If you’ve watched “It’s a Wonderful Life,” you’re familiar with the Bailey Building and Loan. As George Bailey explained his business model, “Tom, we take your money as a deposit and we then give it to Mr. Martini so he can build a house.”
The business model of savings and loans throughout the country is pretty much the same today. Banks take in deposits at a certain cost and they lend those deposits out in the form of different types of loans including mortgages. If their cost is ½% on deposits and a year ago they received 3% in revenue on the mortgages, somewhere between 3% and ½% was the profit.
A recent WSJ article (https://on.wsj.com/3suYjyb) discussed how interest rates across the board have gotten higher but banks in most cases are not paying higher on their deposits. Banks in many cases pay under half a percent to take in deposits but now the rates on their mortgages have moved from under 3% a year ago to in many cases near 7%.
Most lending institutions don’t have the structure of savings accounts. They sell their mortgages and therefore their profit is based on the difference between what they can sell the mortgages for and how much they charge the borrower. The Bailey Building and Loan has much more flexibility because they can control their costs which have barely risen while their revenues have jumped significantly. Imagine a shirt maker who pays $1 to make each shirt and then sells it for $5. What if all of a sudden he can sell each shirt for $10? Imagine further if his cost to make that shirt is still one $1. He will have much more profit.
Some shirt makers in this type of situation, as well as banks, might decide to be more flexible with their pricing in order to gain market share or to better serve their customers. While 30-year mortgage rates might be over 7% now, if a smaller bank can still make money at 5% they might do that to better serve their customers.
That is what is happening. There are a number of smaller banks or niche lenders who have a different cost structure, which gives them the opportunity to be more flexible with terms and rates. Do a survey! Go online and check the rates for 10 local banks. I bet at least one will be significantly less than the others. The question is: How does the typical customer find those banks?
Typically a borrower connects with a lender via a referral from either family, friends or their realtor. Prior experience is definitely a strong indicator of what to expect going forward. However, it shouldn’t be the only indicator. Banks change and people’s needs are different. Perhaps your father had a jumbo loan and the lender he used was much more aggressive for that type of loan but is not a good option for a smaller conforming loan, which might be what you’re looking for. Perhaps your friend locked in a year ago with a 30-year fixed rate and now an adjustable might make more sense for your needs due to higher rates. Your realtor might be focused on making sure the loan closes quickly while another lender who might take an extra two weeks could save you ½%. If you’re not in a rush it might be worth waiting two weeks to save on your costs for the next 30 years.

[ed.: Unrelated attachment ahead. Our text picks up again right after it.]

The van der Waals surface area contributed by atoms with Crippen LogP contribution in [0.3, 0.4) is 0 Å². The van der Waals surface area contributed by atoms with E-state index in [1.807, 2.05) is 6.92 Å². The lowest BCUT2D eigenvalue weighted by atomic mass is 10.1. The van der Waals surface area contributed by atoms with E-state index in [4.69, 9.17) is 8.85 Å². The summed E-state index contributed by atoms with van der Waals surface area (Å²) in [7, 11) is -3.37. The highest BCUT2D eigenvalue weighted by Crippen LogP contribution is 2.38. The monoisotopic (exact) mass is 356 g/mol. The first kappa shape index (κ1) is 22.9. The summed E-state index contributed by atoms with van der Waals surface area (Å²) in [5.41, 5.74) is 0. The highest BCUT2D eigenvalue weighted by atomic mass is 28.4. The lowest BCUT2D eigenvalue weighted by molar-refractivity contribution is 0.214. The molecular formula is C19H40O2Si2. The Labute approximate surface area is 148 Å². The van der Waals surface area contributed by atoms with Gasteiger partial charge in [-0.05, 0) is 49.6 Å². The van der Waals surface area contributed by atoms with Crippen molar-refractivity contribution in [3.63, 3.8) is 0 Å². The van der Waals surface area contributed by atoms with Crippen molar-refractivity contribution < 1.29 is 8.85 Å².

The point is, as a consumer, you have a responsibility to do the homework yourself to find the best product for you. You shouldn’t rely on others who likely don’t have the information necessary to make the right decision.
At GRA we are a mortgage bank, which means we work with many different lenders. Having a broad spectrum of banks to work with gives us the ability to have access to products that might best serve your needs. I’m a firm believer that no one bank is the right answer for everyone. I do have borrowers who inquire about loans and fortunately, in most cases, I can help them, though, in some cases they would be better served at another institution.
If you’re considering a purchase (or a refinance) call me. Let’s discuss your needs and consider the many lender options and find the right choice for you. Hopefully I’ll be the right fit but if not I’ll help you understand there are other options.
I believe that’s what George Bailey would have done .
David Siegel is a vice president of mortgage lending with Guaranteed Rate Affinity (GRA), a leading national retail mortgage lender. David has over 15 years of experience at both major banks and mortgage bankers and understands the guidelines of different lenders to help direct his customers to the best loan type for their needs. David will help you find the right choice for you. He is located at 16 Arcadian Avenue, 3rd Floor, Unit C-6, Paramus, NJ, 07652. Contact him via email [email protected] phone 201-725-9527.NMLS 277243 Guaranteed Rate Affinity NMLS 1598647 Equal Housing Lender.
For licensing, go to nmlsconsumeraccess.org, 16 Arcadian Avenue, 3rd Floor, Unit C-6, Paramus, NJ, 07652. Licensed by the NJ Dept. of Banking and Insurance. Licensed Mortgage Banker- N.Y.S. Banking Department.
By David Siegel